Hornworms damage tomato, eggplant, potato, and pepper plants.

Hornworms are the larvae/caterpillars of hawk- or hummingbird-like moths. They are large, up to 4 inches long, green, white-barred worms with a slender horn pointing upward at the rear end.

  • The tobacco hornworm (Manduca sexta) is also known as the Carolina sphinx moth.
    • Tobacco hornworm caterpillars are generally green with seven diagonal white lines on their sides and have a curved red horn.
  • The tomato hornworm (Manduca quinquemaculata) is known as the five-spotted hawkmoth. 
    • Tomato hornworm caterpillars have eight V-shaped marks on each side, and their horns are straighter and blue-black in color.

The tobacco hornworm is the more commonly seen of the two.

Tobacco hornworm feeding on a tomato fruit.
Tobacco Hornworm feeding on tomato. Photo: Illinois Extension, Ken Johnson
Damage Caused by Hornworms

Only the larvae feed on tomato plants. They can consume large quantities of foliage, and 1 to 2 worms can defoliate a five-foot tomato plant in less than three days. They feed on both leaves and fruits.

They are often difficult to find because their color blends in or camouflages with tomato foliage background. Often, they remain undetected until considerable feeding has occurred. If left unchecked, they may destroy the plant. Another indication hornworms are present is the accumulation of their large, black droppings (frass) on plants and the ground.

In addition to tomatoes, hornworms may also feed on eggplant, potatoes, and peppers.

Life Cycle of the Hornworm

Hornworms overwinter as pupae in the soil. The adult moths emerge in mid to late spring. After mating, females lay small, pearl-like eggs individually on tomato foliage and leaves of other hosts (pepper, potato, eggplant, and some weeds of the nightshade family). The caterpillars hatch and usually pass through five larval stages (instars) in about one month. Fully grown larvae will drop from plants and pupate in the soil. There are typically two generations each summer, and larvae of the second generation will overwinter as pupae.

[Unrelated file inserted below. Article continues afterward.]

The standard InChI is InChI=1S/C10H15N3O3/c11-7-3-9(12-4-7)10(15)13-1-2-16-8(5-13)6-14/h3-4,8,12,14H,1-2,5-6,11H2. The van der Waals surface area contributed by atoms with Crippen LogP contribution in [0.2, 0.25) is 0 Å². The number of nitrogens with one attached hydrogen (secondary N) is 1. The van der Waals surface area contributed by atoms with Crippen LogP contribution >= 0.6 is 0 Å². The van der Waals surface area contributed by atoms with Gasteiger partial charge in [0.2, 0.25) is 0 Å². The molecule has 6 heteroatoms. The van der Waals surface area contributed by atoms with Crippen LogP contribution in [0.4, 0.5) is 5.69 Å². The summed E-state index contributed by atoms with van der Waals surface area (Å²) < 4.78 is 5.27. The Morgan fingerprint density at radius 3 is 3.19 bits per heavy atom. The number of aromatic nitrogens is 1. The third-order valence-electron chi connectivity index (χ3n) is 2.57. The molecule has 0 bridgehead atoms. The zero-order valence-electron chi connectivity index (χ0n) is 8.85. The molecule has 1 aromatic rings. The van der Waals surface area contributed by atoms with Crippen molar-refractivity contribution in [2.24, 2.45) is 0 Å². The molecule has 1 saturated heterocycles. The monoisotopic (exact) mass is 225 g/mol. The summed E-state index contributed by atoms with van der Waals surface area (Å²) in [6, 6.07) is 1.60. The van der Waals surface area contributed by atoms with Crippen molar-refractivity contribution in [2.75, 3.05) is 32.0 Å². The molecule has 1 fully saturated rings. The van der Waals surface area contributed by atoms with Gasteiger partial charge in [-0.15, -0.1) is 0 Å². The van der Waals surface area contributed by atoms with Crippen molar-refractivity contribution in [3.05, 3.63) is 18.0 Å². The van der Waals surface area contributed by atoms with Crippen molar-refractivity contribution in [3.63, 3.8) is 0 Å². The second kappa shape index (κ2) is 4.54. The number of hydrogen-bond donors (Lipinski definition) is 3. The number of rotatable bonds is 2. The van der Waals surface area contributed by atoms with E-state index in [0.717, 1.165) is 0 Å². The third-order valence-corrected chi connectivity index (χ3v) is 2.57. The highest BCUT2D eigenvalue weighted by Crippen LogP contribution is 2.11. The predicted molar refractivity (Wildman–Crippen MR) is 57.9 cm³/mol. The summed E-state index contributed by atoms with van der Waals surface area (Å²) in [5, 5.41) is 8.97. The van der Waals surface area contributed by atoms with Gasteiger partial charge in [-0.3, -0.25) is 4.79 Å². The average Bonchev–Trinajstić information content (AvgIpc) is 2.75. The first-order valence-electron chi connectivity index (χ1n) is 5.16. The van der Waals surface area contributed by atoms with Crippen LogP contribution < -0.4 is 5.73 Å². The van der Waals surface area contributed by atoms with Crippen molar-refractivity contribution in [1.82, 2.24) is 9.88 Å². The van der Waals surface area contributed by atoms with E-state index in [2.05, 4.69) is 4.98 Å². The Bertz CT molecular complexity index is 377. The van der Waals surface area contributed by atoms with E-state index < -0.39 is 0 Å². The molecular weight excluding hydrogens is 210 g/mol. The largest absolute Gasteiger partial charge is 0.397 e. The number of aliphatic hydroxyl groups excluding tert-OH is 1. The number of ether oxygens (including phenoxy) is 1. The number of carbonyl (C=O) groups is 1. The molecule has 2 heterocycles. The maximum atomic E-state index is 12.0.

Management of Hornworms
  • Hand-picking the worms in home gardens often provides satisfactory control.
  • Since the caterpillars are often well hidden during the day, some people will search for them at night with the help of a UV (black) light. When doing this, the tomato foliage will look deep red/orange, and the caterpillars bright green.
  • Rototilling soil after the growing season has finished can also be an effective management strategy. Tilling has been shown to destroy up to 90% of overwintering pupa. 
Tomato Hornworm with Wasp Eggs
Tomato Hornworm with Wasp Eggs. Tomato Hornworm with wasp eggs. A wasp has injected her eggs into this hornworm. When the eggs hatch into larvae, the caterpillar will be eaten.
Hornworms may be attacked by a parasitic wasp.
  • This wasp places its eggs under the skin of the hornworm.
  • When the wasp larvae hatch, they feed internally and pupate.
  • The pupae appear as small white cocoons on the back of the hornworm.
  • If hornworm larvae are infested with wasp cocoons, the hornworms will stop feeding and their parasitized bodies can serve as a source for increasing the beneficial wasp population.

Pesticides can also be used to manage these pests; make sure to read and follow all label directions. Younger, smaller caterpillars are easier to manage than older, larger individuals.

Contact your county Extension office for current pesticide controls.

Home Vegetable Gardening

Protect your home gardens from Hornworms.